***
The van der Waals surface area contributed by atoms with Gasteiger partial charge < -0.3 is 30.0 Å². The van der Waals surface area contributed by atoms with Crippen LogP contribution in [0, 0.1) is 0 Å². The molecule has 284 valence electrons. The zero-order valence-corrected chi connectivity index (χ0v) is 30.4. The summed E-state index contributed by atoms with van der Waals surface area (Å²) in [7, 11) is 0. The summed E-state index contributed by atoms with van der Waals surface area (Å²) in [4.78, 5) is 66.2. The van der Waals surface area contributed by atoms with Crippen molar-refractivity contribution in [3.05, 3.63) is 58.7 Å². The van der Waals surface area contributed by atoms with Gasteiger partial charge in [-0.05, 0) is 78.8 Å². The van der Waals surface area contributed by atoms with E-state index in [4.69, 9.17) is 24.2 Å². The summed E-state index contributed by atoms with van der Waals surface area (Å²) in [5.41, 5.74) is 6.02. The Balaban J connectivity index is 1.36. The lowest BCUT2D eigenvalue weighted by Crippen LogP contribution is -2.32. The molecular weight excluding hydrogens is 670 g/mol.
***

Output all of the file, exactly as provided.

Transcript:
The van der Waals surface area contributed by atoms with Gasteiger partial charge < -0.3 is 30.0 Å². The van der Waals surface area contributed by atoms with Crippen LogP contribution in [0, 0.1) is 0 Å². The molecule has 284 valence electrons. The zero-order valence-corrected chi connectivity index (χ0v) is 30.4. The summed E-state index contributed by atoms with van der Waals surface area (Å²) in [7, 11) is 0. The summed E-state index contributed by atoms with van der Waals surface area (Å²) in [4.78, 5) is 66.2. The van der Waals surface area contributed by atoms with Crippen molar-refractivity contribution in [3.05, 3.63) is 58.7 Å². The van der Waals surface area contributed by atoms with Gasteiger partial charge in [-0.05, 0) is 78.8 Å². The van der Waals surface area contributed by atoms with E-state index in [4.69, 9.17) is 24.2 Å². The summed E-state index contributed by atoms with van der Waals surface area (Å²) in [5.41, 5.74) is 6.02. The Balaban J connectivity index is 1.36. The lowest BCUT2D eigenvalue weighted by Crippen LogP contribution is -2.32. The molecular weight excluding hydrogens is 670 g/mol.